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DeVos' Team 'Rethinking' Education for Incarcerated Youth

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Mick Zais, the No. 2 official at the U.S. Department of Education, said at a U.S. Department of Education event Monday that during his 30-plus years in the U.S. Army, he met plenty of young people who were in the armed services because a judge had given them the option of enlisting in the military—or serving jail time.

Most went on to law-abiding lives and productive careers, he said.

"The majority of young people who get a rocky start can turn their lives around," Zais said at the event, "Rethinking Education for Incarcerated Individuals." The Trump administration has made the issue a priority in the wake of bipartisan prison reform legislation that passed last year.

Zais said opening up educational opportunities to prisoners is generally best done at the local level. But he highlighted one key federal initiative—allowing incarcerated individuals to take advantage of Pell Grants, which help low-income students attend college. The Obama administration started a pilot project for so-called "Second Chance Pell." And the Trump administration has continued it.

States have a stake in making sure incarcerated individuals are able to join the workforce once their sentences end, said Asa Hutchinson, the governor of Arkansas, who delivered the keynote address at the event at the U.S. Department of Education.

For one thing, ex-offenders who are able to get jobs are less likely to wind up back in prison. For another, there are jobs in the state that desperately need to be filled, at a time when unemployment is just 3.7 percent.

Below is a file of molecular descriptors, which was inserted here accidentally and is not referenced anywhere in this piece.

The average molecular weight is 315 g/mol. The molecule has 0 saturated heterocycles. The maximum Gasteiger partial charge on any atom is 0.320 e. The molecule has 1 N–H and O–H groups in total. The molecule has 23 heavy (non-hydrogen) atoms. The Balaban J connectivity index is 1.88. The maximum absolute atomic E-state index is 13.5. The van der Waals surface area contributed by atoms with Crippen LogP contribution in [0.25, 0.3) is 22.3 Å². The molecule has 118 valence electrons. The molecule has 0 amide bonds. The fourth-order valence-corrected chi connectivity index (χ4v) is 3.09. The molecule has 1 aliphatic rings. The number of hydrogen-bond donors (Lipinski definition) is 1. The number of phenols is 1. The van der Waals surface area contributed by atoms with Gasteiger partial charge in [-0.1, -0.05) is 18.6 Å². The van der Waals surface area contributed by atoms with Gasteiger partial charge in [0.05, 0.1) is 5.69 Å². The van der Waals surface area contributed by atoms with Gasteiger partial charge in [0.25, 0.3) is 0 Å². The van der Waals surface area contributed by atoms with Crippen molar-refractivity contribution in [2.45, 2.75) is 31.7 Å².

"We have companies that are coming to Arkansas that need workers," Hutchinson said. He shared the story of a former inmate who was able to get his GED while in prison and begin work at a hardware store. He was also able to get a driver's license—something he hadn't had for 30 years, Hutchinson said.

The event also featured Amy Lopez, the deputy director of the D.C. Department of Corrections, who talked about the partnerships her organization has with nearby universities like Georgetown. Another speaker, Steve Good, the executive director of Five Keys Schools, a charter network that operates in prisons in California. Five Keys has a placement program that helps its graduates find jobs after their sentences end, he said.

Derrick McDougal, right, a youthful offender at the O.H. Close Youth Correctional Facility, displays a website he helped design, at a computer coding class, Tuesday, Jan. 22, 2019, in Stockton, Calif. Gov. Gavin Newsom toured the facility and visited the class that teaches computer coding. Newsom is proposing to put California's juvenile prisons under the state's Health and Human Services Agency instead of the same agency that runs adult prisons. --Rich Pedroncelli/AP


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